I say this because you mention that your car seems to understeer going into the turns and oversteer coming off, so I am assuming you are using toe-in, try going to 0 deg. toe and maybe even try 1-2 deg. toe-out.

Not to step on anyones toes, but once people started having the option of setting droop alot of people jump to droop settings before they try anything else. Remember droop is an important part of the set-up, but I find it way too easy to really mess up the set-up by triing to adjust too much with those 4 little screws.... Many times when you are asking set-up advice people automatically say add/ remove droop, well I have never.... and I do mean NEVER seen a car that either end requires more than 2mm over what the other end uses.

What I am triing to say is hypothetically----

If the front is set at 4mm droop the back should be between 2-6mm. if you are using 1mm or 7mm then your set-up has other problems that need addressed.

Here check this out for set-up info, it is put together for the XXX-S, but is relevent to almost any RC car. Also it is compiled by some of the best tuners in the country, if not the world!!

Losi set-up guide
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Old 05-09-2002, 05:47 PM   #27
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IMPACTPLAYR makes an important point about not going to far on the up-travel/droop. I also don't have more than 2mm difference in up-travel between the front and rear of my car. In fact the majority of the time I don't have more than 1mm difference.

The toe-out idea that IMPACTPLAYR talks about is a good one to a point. Just like IMPACTPLAYR points out that you don't want to go too far with the droop/up-travel, you also don't want to go too far with the toe-out. I would suggest that you not go more than 1 degree of toe-out. Like IMPACTPLAYR, I am not trying to step on any toes here.

If you use toe-out your front tires are going to generate more heat due to the constant slip-angle, and potentially over-heat part way through the race, causing your car to push more as the race goes on. Also given the additional slip-angle created by toe-out you will reduce the speed of your car and put more drain on the battery.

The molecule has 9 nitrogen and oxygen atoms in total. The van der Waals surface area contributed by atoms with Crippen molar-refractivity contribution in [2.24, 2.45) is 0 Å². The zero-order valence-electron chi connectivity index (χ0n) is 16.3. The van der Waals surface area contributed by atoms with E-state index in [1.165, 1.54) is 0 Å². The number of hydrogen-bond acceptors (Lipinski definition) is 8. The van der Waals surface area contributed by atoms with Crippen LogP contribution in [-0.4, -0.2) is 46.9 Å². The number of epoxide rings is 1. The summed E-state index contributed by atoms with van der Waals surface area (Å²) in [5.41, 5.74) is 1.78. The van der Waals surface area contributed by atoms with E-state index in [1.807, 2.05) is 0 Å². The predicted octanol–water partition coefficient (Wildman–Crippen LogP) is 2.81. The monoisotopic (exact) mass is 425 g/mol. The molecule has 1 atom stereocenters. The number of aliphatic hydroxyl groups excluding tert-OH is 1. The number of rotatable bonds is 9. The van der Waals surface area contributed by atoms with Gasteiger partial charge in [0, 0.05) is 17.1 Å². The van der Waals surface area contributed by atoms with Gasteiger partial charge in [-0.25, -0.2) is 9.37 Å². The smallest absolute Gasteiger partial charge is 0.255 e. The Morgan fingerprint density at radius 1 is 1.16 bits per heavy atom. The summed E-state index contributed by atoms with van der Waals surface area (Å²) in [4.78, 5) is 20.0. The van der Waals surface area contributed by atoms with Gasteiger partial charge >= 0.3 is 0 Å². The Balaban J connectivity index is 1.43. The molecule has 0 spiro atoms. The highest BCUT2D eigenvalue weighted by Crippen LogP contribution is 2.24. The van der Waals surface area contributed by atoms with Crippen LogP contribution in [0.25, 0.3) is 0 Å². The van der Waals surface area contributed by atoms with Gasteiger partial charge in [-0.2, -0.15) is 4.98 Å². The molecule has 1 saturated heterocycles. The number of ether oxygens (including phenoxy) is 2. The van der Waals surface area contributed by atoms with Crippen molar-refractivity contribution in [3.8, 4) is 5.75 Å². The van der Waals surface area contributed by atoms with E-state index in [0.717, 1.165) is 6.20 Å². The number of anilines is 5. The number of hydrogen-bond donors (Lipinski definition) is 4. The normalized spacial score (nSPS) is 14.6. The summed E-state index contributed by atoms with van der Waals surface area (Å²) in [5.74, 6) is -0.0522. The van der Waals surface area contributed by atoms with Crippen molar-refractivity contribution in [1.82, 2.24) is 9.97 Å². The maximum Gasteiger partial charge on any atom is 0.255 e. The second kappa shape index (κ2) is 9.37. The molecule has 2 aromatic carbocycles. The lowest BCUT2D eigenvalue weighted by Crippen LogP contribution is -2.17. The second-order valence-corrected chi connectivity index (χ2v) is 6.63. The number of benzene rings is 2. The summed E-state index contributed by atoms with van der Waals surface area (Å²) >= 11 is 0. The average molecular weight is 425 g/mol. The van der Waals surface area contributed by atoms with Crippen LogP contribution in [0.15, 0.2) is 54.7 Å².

According to a 900 page book full of engeering formulas, called "Racing Car Vehicle Dynamics", "for racing, it is common to use parallel steering". Which means there is no toe-in or toe-out.

The reason why more toe-out will cause less steering mid corner can be explained by looking at tire performance. The lighter the load on a tire, using less slip angle produces higher cornering forces. When cornering, the inside tire has less load on it as the outside tire is taking the majority of the load. Given this reduced load on the inside tire you will actually get more cornering force with less slip angle on that inside tire (i.e. less or no static toe-out).

So, yes toe-out can help your situation, but in my opinion (and yes we all have one ) I think it is better to focus on weight transfer and keep the steering parallel so your tires and thus handling remain more consistent through the race.

Last edited by mcrisp; 05-09-2002 at 05:50 PM.
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Old 05-09-2002, 06:52 PM   #28
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mCrisp:

I have just downloaded your tuning guide, and after a quick read I must commend you on your work, very detailed and precise descriptions of car physics..I can highly recommend this for any serious racer!

Keep up the great work!
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Old 05-09-2002, 07:04 PM   #29
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Thanks King-G!

At the Tamiya worlds I met some really kool folks from Australia! You Australians know how to have fun!

cya,
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Old 05-09-2002, 07:46 PM   #30
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Martin- I see your point. I also agree with your ideas on toe out and have always been against more than a little toe out. Admittedly, I will use some toe in (less than 2 deg. always) to calm a front end down, but I always try to tune with 0 toe. I only use toe in or out for fine tuning or if the track changes mid race to aviod upsetting teh whole setup.

Like I said earlier the condition is NOT extreme and I agree that a slight amout of toe out might help. One really good thing about toe out is that it's a pretty easy adjustment relatively so I can try it and go back to the original setting in between rounds.

Also, I'm running quite a bit of droop both front and rear, so I'm thinking about reducing both. After that I can change the difference from front to back. Right now they are pretty close- like 4/3 front/back which works out to 2.5/1.5 up travel with my current RH setting (5.5 f/r)

At this stage we are fine tuning (which I don't really have anyone here to coach me) so other than reading and help from you guys, I'm flying solo. I should also add that when I say fine tuning, I mean fine tuning because the car is wicked fast.

Thanks guys